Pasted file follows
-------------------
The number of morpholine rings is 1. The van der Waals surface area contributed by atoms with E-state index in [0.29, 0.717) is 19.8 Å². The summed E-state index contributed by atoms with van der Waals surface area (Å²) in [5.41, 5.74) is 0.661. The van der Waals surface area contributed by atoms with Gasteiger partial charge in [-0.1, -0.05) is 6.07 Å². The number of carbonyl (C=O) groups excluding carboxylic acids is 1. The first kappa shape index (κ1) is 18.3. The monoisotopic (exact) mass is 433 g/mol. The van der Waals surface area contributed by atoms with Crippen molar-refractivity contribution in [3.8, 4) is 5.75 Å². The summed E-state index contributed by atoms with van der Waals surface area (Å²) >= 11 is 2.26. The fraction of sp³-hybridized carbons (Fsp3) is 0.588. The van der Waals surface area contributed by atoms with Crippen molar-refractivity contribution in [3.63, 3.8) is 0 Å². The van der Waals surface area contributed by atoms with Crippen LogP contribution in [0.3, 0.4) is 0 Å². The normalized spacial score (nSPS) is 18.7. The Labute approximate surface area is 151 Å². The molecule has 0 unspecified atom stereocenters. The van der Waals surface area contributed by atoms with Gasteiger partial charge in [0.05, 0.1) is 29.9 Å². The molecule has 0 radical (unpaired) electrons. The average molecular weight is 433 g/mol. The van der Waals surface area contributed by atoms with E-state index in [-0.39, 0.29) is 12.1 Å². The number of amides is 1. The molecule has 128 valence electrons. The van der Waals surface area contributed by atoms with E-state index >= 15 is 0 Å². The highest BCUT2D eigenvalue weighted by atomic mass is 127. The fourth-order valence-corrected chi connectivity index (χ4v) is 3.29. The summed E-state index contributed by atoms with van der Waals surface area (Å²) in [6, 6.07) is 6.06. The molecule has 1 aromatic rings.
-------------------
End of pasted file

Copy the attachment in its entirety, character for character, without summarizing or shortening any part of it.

The number of morpholine rings is 1. The van der Waals surface area contributed by atoms with E-state index in [0.29, 0.717) is 19.8 Å². The summed E-state index contributed by atoms with van der Waals surface area (Å²) in [5.41, 5.74) is 0.661. The van der Waals surface area contributed by atoms with Gasteiger partial charge in [-0.1, -0.05) is 6.07 Å². The number of carbonyl (C=O) groups excluding carboxylic acids is 1. The first kappa shape index (κ1) is 18.3. The monoisotopic (exact) mass is 433 g/mol. The van der Waals surface area contributed by atoms with Crippen molar-refractivity contribution in [3.8, 4) is 5.75 Å². The summed E-state index contributed by atoms with van der Waals surface area (Å²) >= 11 is 2.26. The fraction of sp³-hybridized carbons (Fsp3) is 0.588. The van der Waals surface area contributed by atoms with Crippen molar-refractivity contribution in [3.63, 3.8) is 0 Å². The van der Waals surface area contributed by atoms with Crippen LogP contribution in [0.3, 0.4) is 0 Å². The normalized spacial score (nSPS) is 18.7. The Labute approximate surface area is 151 Å². The molecule has 0 unspecified atom stereocenters. The van der Waals surface area contributed by atoms with Gasteiger partial charge in [0.05, 0.1) is 29.9 Å². The molecule has 0 radical (unpaired) electrons. The average molecular weight is 433 g/mol. The van der Waals surface area contributed by atoms with E-state index in [-0.39, 0.29) is 12.1 Å². The number of amides is 1. The molecule has 128 valence electrons. The van der Waals surface area contributed by atoms with E-state index >= 15 is 0 Å². The highest BCUT2D eigenvalue weighted by atomic mass is 127. The fourth-order valence-corrected chi connectivity index (χ4v) is 3.29. The summed E-state index contributed by atoms with van der Waals surface area (Å²) in [6, 6.07) is 6.06. The molecule has 1 aromatic rings.